Barry Hughart


Bridge of Birds: A Novel of an Ancient China That Never Was (1984), The Story of the Stone (1988), Eight Skilled Gentlemen (1991)


Bridge of Birds: A Novel of an Ancient China That Never Was (1984)

I have a weakness for fantasy novels set in Asia–especially those set in ancient China. So when I saw Bridge of Birds on the shelf I immediately snatched it up.

A strange malady has struck the children of the village of Ku-fu. As the silkworms the village depends upon for survival are discovered dead, the children of the village fall into a strange coma and cannot be awakened. Number Ten Ox (Yu Lu), an orphan who lives with his Aunt and Uncle in relative happiness, sets out to find someone who can cure the children. This places him on the path of adventure where he meets (among others) master Li Kao, who is as much trickster was wise man.

As one who loves folk tales, I found this story almost irresistible. It was filled with characters and scenarios that felt exactly like those found in folk tales and old stories. There is also humor ranging from the subtle to the outrageous (some of the subtle humor reminded me of parts of Steven Brust’s Phoenix Guards while the outrageous humor was just… silly.)

The story ranges all over the land, and Yu Lu and Li Kao meet many fantastic and amazing characters, including the miser, the scholar, and the beautiful woman.

This book is written like a folk tale, and like many folk tales in their original form, are not necessarily suitable for young children. There is sex and death and trickery and heroism. It also wanders about the land, just like Yu Lu and Li Kao, sometimes stopping to take detours and point out strange landmarks and people.

But mostly, the story is a fun romp in the style of a folk tale, that on many levels rings true to many different kinds of folktales.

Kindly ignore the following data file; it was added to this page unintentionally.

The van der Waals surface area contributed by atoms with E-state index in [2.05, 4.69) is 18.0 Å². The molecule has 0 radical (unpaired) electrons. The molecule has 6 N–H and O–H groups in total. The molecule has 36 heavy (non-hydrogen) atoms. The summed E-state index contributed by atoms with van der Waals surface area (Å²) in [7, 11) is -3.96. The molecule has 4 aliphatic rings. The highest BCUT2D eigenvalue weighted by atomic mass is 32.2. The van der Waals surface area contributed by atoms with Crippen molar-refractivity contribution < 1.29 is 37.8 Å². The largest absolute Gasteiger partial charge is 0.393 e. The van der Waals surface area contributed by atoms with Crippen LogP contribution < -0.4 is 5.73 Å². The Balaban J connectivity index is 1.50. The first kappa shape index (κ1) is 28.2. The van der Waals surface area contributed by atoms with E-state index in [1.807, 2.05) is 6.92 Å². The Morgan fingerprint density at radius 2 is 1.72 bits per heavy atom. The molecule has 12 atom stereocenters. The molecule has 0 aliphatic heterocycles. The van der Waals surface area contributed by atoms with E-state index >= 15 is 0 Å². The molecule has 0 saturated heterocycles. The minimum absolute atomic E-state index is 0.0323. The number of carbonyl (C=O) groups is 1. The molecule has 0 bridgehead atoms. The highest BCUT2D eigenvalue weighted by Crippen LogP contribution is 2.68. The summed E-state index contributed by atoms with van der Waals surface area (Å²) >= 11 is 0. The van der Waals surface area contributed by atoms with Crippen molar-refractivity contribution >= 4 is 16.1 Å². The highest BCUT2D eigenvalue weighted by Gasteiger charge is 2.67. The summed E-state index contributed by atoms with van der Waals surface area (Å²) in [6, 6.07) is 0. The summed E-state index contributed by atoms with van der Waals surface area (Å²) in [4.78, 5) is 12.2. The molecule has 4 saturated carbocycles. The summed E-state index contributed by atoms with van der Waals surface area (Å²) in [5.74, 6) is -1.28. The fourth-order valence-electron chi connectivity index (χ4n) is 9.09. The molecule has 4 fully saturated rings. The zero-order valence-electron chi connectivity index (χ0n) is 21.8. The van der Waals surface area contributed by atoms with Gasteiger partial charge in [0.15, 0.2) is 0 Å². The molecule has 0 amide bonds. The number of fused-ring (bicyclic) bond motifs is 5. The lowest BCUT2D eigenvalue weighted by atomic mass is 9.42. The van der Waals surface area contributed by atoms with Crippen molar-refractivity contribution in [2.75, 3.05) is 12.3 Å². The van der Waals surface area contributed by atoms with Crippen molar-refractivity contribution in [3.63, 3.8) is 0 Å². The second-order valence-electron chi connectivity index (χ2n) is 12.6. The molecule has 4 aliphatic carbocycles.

It looks as though this was originally a trilogy, and is now being re-released. I look forward to seeing the next two books in publication.
Rating: 9/10

The Story of the Stone (1988)

Master Li has taken Number Ten Ox on as his assistant.

The Abbot of the monastery of the Valley of Sorrows comes to Master Li asking for help resolving the unexpected death of his librarian, and the strange dead spots in the Valley. Along the way they meet the Grief of Dawn and Moon Boy, who may be able to help them solve the mystery.

First, there are plenty of passages that make me laugh, such as the vendors selling worms to the fishermen.

“Worms!” cried the vendors. “Take pity upon poor helpless worms, most unfairly condemned to death upon hooks!”

Second, there is the description of Hell.

I’ve been a fan of Liz Williams‘ Detective Inspector Chen series for quite awhile. This is the first time I’ve come across a similar Hell (though there are many differences between the two). And I love the following description.

The world is a cube measuring 233,575 paces across. The center of the cube is occupied by the Kingdom of Hell, and it is the judging place for all mortals, saint and sinner alike. That is why people on the wrong sides of the cube don’t fall off: We are all drawn toward our ultimate destination so no matter where one stands, Hell is always “down” and Heaven is always “up,” and that’s all there is to it.

Now I have just the third and final book in the series to read. Alas.
Rating: 8/10

Published by Subterranean Press

Eight Skilled Gentlemen (1991)

This is the third and final book in the Master Li and Number Ten Ox trilogy. I’m a little sad to see it end, but it was quite enjoyable.

Oddly, the passages that caught my attention in this book weren’t the funny ones, but the ones that related to other recent discussions.

“Both the I-ching and the Huai-nan-tzu assert that natural disasters are not caused by heaven, but allowed by Heaven. If men wllfully disrupt the natural order of things,the gods will refuse to intervene while nature purges itself of the toxin, usually violently, and if the innocent suffer along with the guilty–well the only way men learn anything is to have it smashed into their heads with an ax.”

Feels more like something from Martin Luther than from China.

And then there is this:

Old P’i-pao-ku, “Leatherbag Bone,” was Mrs. Wu’s grandmother, and she was waiting at the confectioner’s to get hard sugar decorations of the five poisonous insects (centipede, scorpion, lizard, toad, snake) to spread over top of her wu tu po po cake, which she would purposely make as inedible as possible without being actually deadly. Every family member eats a slice on the fifth day of the fifth moon, and sickness demons stare at people capable of eating stuff like that and go elsewhere.

Well. That explains some things.

Was this as good as The Bridge of Birds? Maybe not. But it was still good, and quite fun, and I highly recommend the series.
Rating: 8/10

Published by Subterranean Press